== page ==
Putin's State of the Nation address in March revealed a number of nuclear-capable weapons that the Russian leader said were unmatched across the world. These included the "formidable" RS-28 Sarmat intercontinental ballistic missile (known to the West as "Satan 2"), the "invincible" 9M730 Burevestnik nuclear-powered cruise missile, the "fantastic" Poseidon underwater drone, the "one-of-a-kind" Kh-47M2 Kinzhal hypersonic cruise missile and the "absolutely invulnerable" Avangard hypersonic glide vehicle.

As of this month, the Russian Strategic Missile troops have conducted several pop-up tests of the Sarmat and planned to begin launch tests in spring, according to the state-run Tass Russian News Agency. The Burevestnik was seen on an assembly line in official media, but has reportedly not yet passed flight tests. Nevertheless, Russia recently conducted undersea trials of the Poseidon's nuclear propulsion unit and launched a missile test Wednesday for the Avangard system.

Another weapon revealed by Putin in March, the Peresvet laser combat system, has already been put into service with Russian forces. In addition to these futuristic weapons, the Russian military also reportedly made history that same month by launching a surface-to-air missile 50 miles further than any previous test in history, firing a projectile from the S-500 defense system some 299 miles away.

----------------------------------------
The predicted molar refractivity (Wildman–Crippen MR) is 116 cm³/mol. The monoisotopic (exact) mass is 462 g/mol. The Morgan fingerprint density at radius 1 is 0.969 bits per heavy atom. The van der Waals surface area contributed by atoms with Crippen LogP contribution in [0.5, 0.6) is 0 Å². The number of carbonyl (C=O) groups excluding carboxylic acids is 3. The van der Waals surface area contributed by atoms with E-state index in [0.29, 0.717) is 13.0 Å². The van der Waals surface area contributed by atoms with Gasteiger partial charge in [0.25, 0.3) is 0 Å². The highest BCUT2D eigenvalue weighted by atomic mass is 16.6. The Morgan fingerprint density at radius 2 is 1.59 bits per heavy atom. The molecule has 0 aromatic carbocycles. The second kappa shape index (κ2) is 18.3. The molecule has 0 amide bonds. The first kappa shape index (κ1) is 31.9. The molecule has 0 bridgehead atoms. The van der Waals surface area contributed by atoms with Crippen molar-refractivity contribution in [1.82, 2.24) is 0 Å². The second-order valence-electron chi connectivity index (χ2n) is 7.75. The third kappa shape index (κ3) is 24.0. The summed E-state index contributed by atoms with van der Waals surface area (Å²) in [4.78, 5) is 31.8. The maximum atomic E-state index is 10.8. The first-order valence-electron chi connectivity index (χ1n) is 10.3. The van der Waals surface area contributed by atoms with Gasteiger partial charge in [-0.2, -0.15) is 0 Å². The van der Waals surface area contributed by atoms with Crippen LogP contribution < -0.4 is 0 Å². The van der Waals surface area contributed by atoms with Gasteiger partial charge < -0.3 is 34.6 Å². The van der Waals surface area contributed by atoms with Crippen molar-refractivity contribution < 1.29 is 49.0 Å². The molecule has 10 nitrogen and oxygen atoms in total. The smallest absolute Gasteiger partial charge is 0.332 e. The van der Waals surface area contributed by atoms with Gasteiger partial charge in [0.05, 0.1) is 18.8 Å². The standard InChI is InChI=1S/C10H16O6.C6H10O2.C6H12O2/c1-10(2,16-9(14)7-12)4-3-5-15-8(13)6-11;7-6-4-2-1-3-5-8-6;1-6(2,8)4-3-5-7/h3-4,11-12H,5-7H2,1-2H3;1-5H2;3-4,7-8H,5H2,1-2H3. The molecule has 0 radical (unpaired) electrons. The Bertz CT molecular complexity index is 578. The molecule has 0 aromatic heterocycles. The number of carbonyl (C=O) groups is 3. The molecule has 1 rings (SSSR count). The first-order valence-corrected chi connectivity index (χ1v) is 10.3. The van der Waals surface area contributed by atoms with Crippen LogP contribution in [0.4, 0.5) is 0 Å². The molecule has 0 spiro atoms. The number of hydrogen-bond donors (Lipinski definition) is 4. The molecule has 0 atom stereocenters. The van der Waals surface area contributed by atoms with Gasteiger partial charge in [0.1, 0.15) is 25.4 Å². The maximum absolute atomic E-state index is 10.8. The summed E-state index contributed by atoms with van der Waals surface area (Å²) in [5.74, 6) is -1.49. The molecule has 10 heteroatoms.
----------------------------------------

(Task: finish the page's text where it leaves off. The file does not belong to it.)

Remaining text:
The Russian navy suffered a massive loss with the severe damaging of its sole aircraft carrier the Admiral Kuznetsov in October, but has geared up to release new upgraded Borei-A-class and Yasen-class submarines and, earlier this month, tested another weapon too fast for existing U.S. defenses, the 3M22 Tsirkon anti-ship hypersonic cruise missile. Another hypersonic missile similar to the Kinzhal was said to soon be set for service with the Sukhoi Su-57 fifth-generation multi-role stealth fighter, an aircraft that could pose a challenge even for the F-22 Raptor.

Russian tanks parade at the end of the day of the Vostok-2018 (East-2018) military drills at the Tsugol training ground, near China and Mongolia, in Siberia, September 13. The joint Russian-Chinese-Mongolian exercise was billed as the largest in Russia's modern history and China's largest drills abroad. MLADEN ANTONOV/AFP/Getty Images